That cute inflatable snowman greeting neighbors from the front lawn can easily become a dangerous projectile if you don't follow the manufacturer's instructions for securing it, says Ken Katz, a property director for Travelers Insurance. It's best to shut off the fan blowers when it's windy, when you're not going to be home for long periods, or at bedtime, he says.
Don't use holiday lights unless they have cleared the strict safety tests conducted by Underwriters Lab or another established testing facility. Lights checked by this independent testing company are marked with a holographic UL label. A red label means lights can be used indoors and out, while green means indoor-use only.
To avoid holiday decorating mishaps, John Drengenberg, Consumer Safety Director at Underwriters Lab, strongly recommends reading labels for lights and other wired decorations to make sure you are conforming to acceptable wattage levels. If your decorations are connected by a tangled web of extension cords and power strips, you may be overloading the circuits, he warns.
For a quick, easy winter centerpiece use hot glue or super glue to attach evergreens to an assortment of glass canning jars. Fill the jars with candles, Christmas lights, or both and let the light twinkle through the greenery.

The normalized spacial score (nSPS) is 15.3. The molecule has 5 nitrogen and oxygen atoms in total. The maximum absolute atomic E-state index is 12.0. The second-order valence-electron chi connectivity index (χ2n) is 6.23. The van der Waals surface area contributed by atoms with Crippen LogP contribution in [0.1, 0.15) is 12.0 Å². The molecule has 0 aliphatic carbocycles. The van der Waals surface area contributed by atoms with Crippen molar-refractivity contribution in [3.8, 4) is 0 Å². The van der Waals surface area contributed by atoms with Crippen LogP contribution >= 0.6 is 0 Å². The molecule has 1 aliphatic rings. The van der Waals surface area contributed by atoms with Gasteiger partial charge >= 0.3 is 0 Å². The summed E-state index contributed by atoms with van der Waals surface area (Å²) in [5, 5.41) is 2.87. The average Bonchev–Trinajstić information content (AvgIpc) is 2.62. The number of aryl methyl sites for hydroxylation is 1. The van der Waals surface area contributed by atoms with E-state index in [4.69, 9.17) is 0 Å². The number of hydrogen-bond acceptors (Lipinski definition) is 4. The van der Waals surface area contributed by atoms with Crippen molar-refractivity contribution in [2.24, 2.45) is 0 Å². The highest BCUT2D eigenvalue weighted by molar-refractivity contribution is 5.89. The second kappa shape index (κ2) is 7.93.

While it is typically frowned upon to have your Christmas lights up after the holidays, the strands of white bulbs can provide you with another amazing source of light for your outdoor room. This Bohemian-style patio incorporates the fun lights, giving the area a relaxed ambiance.
Consider adding two or three oversized ornaments or embellishments to your Christmas tree. This is the best way to pull together a color scheme and play with pattern mixing. Designer Britany Simon created these black, white and red poinsettias from solid-colored felt and patterned cottons. Once added to the tree, they become the first thing guests notice then help draw the eye around the room to other coordinating design elements.
Instead of the time-consuming chore of stringing endless Christmas lights, save yourself some time and just line your porch stairs (or the porch itself) with luminaries (battery-powered candles are safest) and pretty glass or plexi vessels filled with ornaments. When Christmas is over, remove the ornaments but keep the winter-themed deer luminaries.
To create a department store look, simply add a few large, unwrapped gifts around the Christmas tree. The juxtaposition of boxes with freestanding items, such as this tricycle, creates a nice mix. To bring holiday flair to your unwrapped items, stick with a simple bow tied around the top, or add a few strands of ribbon along the sides.
Since Christmas tree lights aren't illuminated all day and all night, consider a tree topper that will sparkle during the day. Pick up brass or metallic oversized stars and place them on top of the tree as a cluster. During the day, the sunlight will play up the metallic finish. At night, the metallic will appear warm when lit by twinkle lights.